I have many favourite moments in the Mass, but one of my favouritest is when we pray the epiclesis. Epiclesis means invocation, or “sending down from on High”. After the priest blesses the gifts of bread and wine, he invokes the Holy Spirit and prays to God:
“Make holy, therefore, these gifts, we pray by sending down your Spirit upon them like the dewfall, so that they may become for us the Body and Blood of our Lord Jesus Christ.”
And my favouritest moment in that? Like the dewfall.
We beg that God would send down His Spirit like the dewfall.
In many ways, it’s a bit of a wussy image. We think of dew as passing, or inconsequential, or just annoying when you’re left your washing out overnight. (Not that I do that…)
At Pentecost, the Spirit comes down in wind and fire. His entrance is dramatic and unmissable.
Wouldn’t that be nice for Mass? A daily bolt of lightning or fire from On High? Every Mass would be Elijah-moment of power and glory and that poor little prophets of Baal with their cynicism and placards wouldn’t know what hit them.
“Then the fire of the Lord fell and consumed the burnt offering and the wood and the stones and the dust, and licked up the water that was in the trench. And when all the people saw it, they fell on their faces and said, “The Lord, he is God; the Lord, he is God.” (1 Kgs 18:38-39)
I think we’d all like that. Who doesn’t love a bit of drama and some explosions here and there?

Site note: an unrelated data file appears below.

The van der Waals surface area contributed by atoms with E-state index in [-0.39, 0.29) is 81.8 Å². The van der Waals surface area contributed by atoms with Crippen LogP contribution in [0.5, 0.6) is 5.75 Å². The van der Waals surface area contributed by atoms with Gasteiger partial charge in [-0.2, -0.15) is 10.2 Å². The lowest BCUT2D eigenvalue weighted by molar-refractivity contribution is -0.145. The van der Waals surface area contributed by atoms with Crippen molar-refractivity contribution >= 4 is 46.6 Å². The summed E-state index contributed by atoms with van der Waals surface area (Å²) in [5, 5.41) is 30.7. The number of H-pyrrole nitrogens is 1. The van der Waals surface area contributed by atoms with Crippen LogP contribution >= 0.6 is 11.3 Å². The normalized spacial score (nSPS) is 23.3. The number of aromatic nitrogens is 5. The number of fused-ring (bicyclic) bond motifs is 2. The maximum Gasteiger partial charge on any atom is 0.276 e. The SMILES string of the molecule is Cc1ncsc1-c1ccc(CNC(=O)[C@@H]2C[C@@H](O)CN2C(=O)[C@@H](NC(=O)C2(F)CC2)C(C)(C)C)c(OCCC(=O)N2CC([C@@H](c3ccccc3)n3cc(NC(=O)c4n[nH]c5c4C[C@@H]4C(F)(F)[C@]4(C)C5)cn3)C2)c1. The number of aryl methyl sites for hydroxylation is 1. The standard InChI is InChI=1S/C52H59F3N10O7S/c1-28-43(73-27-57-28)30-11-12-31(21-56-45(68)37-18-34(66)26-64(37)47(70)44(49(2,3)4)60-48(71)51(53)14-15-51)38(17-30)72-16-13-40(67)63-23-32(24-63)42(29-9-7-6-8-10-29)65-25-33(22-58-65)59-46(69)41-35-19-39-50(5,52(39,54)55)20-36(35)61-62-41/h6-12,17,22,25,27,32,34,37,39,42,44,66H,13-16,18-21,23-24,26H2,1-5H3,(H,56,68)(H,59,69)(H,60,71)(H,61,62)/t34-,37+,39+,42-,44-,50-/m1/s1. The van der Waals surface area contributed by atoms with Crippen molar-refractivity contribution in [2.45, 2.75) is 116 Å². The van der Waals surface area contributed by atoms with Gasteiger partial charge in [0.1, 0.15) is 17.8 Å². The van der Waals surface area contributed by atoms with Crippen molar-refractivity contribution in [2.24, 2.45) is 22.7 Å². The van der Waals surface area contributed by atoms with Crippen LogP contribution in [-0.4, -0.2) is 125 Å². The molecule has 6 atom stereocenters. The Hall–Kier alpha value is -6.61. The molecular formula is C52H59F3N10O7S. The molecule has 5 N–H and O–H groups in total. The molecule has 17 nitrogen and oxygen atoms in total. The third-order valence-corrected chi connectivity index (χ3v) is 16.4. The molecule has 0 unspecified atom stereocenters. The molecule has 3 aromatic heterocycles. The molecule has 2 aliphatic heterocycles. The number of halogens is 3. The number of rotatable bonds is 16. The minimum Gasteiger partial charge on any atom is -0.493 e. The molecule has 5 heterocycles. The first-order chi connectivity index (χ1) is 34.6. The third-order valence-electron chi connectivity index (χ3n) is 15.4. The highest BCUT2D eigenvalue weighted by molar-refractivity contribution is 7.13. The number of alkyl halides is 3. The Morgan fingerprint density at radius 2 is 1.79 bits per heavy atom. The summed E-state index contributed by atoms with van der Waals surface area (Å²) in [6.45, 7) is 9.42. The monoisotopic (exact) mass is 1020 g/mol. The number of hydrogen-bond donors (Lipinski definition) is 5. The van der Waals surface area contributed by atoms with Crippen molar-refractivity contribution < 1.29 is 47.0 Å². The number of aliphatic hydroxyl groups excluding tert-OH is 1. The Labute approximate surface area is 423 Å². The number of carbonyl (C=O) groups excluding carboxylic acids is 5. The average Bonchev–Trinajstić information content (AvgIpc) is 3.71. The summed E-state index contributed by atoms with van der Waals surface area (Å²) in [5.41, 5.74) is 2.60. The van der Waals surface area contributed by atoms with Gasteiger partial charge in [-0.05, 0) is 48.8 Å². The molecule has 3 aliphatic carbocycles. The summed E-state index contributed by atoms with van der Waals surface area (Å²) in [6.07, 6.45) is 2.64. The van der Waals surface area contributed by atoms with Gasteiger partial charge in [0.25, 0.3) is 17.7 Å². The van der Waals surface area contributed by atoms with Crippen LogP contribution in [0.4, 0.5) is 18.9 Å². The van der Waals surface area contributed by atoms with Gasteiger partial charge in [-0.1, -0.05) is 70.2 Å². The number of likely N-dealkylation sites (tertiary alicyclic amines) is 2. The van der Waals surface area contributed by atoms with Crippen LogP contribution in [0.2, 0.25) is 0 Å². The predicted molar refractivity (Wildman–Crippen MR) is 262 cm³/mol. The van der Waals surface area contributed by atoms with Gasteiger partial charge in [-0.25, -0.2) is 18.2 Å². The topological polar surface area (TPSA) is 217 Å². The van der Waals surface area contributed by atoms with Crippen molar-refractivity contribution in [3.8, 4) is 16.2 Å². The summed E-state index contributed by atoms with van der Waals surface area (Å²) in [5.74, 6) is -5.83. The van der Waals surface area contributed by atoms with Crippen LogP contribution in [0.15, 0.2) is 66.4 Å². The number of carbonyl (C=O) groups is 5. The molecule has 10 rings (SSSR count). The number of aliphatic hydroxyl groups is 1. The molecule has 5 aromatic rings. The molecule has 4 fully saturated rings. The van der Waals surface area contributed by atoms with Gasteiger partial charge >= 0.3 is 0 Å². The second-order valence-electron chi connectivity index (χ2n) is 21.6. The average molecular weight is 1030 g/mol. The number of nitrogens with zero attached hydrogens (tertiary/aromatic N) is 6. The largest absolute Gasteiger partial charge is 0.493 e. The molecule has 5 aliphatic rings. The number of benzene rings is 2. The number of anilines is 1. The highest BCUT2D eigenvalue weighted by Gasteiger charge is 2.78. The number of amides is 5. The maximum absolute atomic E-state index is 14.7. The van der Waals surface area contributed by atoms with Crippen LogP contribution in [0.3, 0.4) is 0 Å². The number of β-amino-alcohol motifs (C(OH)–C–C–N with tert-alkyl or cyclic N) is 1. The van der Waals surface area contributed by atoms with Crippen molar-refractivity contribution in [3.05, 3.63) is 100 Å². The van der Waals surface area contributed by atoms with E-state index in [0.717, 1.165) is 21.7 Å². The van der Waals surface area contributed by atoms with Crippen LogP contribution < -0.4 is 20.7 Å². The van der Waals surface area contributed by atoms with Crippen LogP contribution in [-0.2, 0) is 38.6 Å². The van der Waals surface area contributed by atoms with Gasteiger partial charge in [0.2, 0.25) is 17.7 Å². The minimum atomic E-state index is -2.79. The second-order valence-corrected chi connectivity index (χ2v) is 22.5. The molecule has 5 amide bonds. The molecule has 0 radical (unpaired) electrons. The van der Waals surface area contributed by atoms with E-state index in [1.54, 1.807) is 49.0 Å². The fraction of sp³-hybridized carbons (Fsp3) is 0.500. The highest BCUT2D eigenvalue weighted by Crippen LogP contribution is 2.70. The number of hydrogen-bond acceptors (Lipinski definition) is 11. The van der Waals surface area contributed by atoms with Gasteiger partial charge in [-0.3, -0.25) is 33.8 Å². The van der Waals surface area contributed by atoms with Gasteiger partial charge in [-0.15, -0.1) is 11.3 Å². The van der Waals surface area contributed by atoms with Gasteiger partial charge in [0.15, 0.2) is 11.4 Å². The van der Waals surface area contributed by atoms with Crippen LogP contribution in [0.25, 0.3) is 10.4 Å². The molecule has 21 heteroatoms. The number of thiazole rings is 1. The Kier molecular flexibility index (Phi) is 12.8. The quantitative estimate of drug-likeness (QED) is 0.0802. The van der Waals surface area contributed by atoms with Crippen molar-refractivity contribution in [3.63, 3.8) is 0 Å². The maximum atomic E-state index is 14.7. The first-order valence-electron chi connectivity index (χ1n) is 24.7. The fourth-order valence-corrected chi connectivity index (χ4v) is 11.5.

But no, we pray that the Holy Spirit would come down like the dewfall. Literally, that these gifts would be made holy and become the Body and Blood of Christ “by the dew of Your Spirit”.
What does dewfall essentially amount to? Dampness. Moisture. Thin coverings of water.
Deluges of divine power, tsunamis of sanctity, and floods of faith bucketing down blessings; them I can understand… but dew? What’s so inspiring about that??
So why’s dew so good?
First and foremost, it was dew that brought the Israelites manna in the desert.
“[I]n the morning dew lay around the camp. And when the dew had gone up, there was on the face of the wilderness a fine, flake-like thing, fine as frost on the ground. When the people of Israel saw it, they said to one another, “What is it?” For they did not know what it was. And Moses said to them, “It is the bread that the Lord has given you to eat.” (Ex 16:13-15)
Not only in exile but also in the Promised Land, dew was life-giving and life-sustaining. In the hot summers in Israel (and rather like our hot summers here in Sydney), it was vital to the agricultural cycle in Israel, keeping crops and plants alive when they’d otherwise die.
Dew meant food and safety and peace and abundant blessings. Jacob, at the end of his life, lives safely in the land of Israel,
“in a land of grain and wine, whose heavens drop down dew.” (Dt 33:28)
For the Jews, dew is the “dew of Heaven”, the “dew of your youth” (Ps 110:3), the dew that comes softly and unseen, “like gentle rain upon the tender grass, and like showers upon the herb” (Dt 32:2) but drenches the land in life and blessing.